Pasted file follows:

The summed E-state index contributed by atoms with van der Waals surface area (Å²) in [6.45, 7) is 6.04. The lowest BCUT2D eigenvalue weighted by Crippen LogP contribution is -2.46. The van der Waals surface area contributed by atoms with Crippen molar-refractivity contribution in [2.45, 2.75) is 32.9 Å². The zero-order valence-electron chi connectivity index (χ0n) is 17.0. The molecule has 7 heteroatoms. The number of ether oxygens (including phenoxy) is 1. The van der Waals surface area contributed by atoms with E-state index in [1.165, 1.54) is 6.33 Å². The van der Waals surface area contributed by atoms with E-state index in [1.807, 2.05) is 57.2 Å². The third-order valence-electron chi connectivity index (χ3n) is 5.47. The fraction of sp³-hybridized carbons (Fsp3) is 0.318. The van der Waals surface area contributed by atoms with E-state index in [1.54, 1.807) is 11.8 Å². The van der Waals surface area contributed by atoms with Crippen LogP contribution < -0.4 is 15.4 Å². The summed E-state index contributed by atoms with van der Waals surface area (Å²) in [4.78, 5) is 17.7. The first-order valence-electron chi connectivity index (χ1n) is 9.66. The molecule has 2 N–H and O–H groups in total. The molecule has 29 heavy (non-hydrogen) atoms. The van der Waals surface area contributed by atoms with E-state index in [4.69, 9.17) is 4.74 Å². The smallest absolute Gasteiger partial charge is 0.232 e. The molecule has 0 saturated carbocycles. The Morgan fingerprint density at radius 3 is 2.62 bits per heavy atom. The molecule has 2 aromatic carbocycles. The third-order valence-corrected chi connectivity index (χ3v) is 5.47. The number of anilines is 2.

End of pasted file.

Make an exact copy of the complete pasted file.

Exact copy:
The summed E-state index contributed by atoms with van der Waals surface area (Å²) in [6.45, 7) is 6.04. The lowest BCUT2D eigenvalue weighted by Crippen LogP contribution is -2.46. The van der Waals surface area contributed by atoms with Crippen molar-refractivity contribution in [2.45, 2.75) is 32.9 Å². The zero-order valence-electron chi connectivity index (χ0n) is 17.0. The molecule has 7 heteroatoms. The number of ether oxygens (including phenoxy) is 1. The van der Waals surface area contributed by atoms with E-state index in [1.165, 1.54) is 6.33 Å². The van der Waals surface area contributed by atoms with E-state index in [1.807, 2.05) is 57.2 Å². The third-order valence-electron chi connectivity index (χ3n) is 5.47. The fraction of sp³-hybridized carbons (Fsp3) is 0.318. The van der Waals surface area contributed by atoms with E-state index in [1.54, 1.807) is 11.8 Å². The van der Waals surface area contributed by atoms with Crippen LogP contribution < -0.4 is 15.4 Å². The summed E-state index contributed by atoms with van der Waals surface area (Å²) in [4.78, 5) is 17.7. The first-order valence-electron chi connectivity index (χ1n) is 9.66. The molecule has 2 N–H and O–H groups in total. The molecule has 29 heavy (non-hydrogen) atoms. The van der Waals surface area contributed by atoms with E-state index in [4.69, 9.17) is 4.74 Å². The smallest absolute Gasteiger partial charge is 0.232 e. The molecule has 0 saturated carbocycles. The Morgan fingerprint density at radius 3 is 2.62 bits per heavy atom. The molecule has 2 aromatic carbocycles. The third-order valence-corrected chi connectivity index (χ3v) is 5.47. The number of anilines is 2.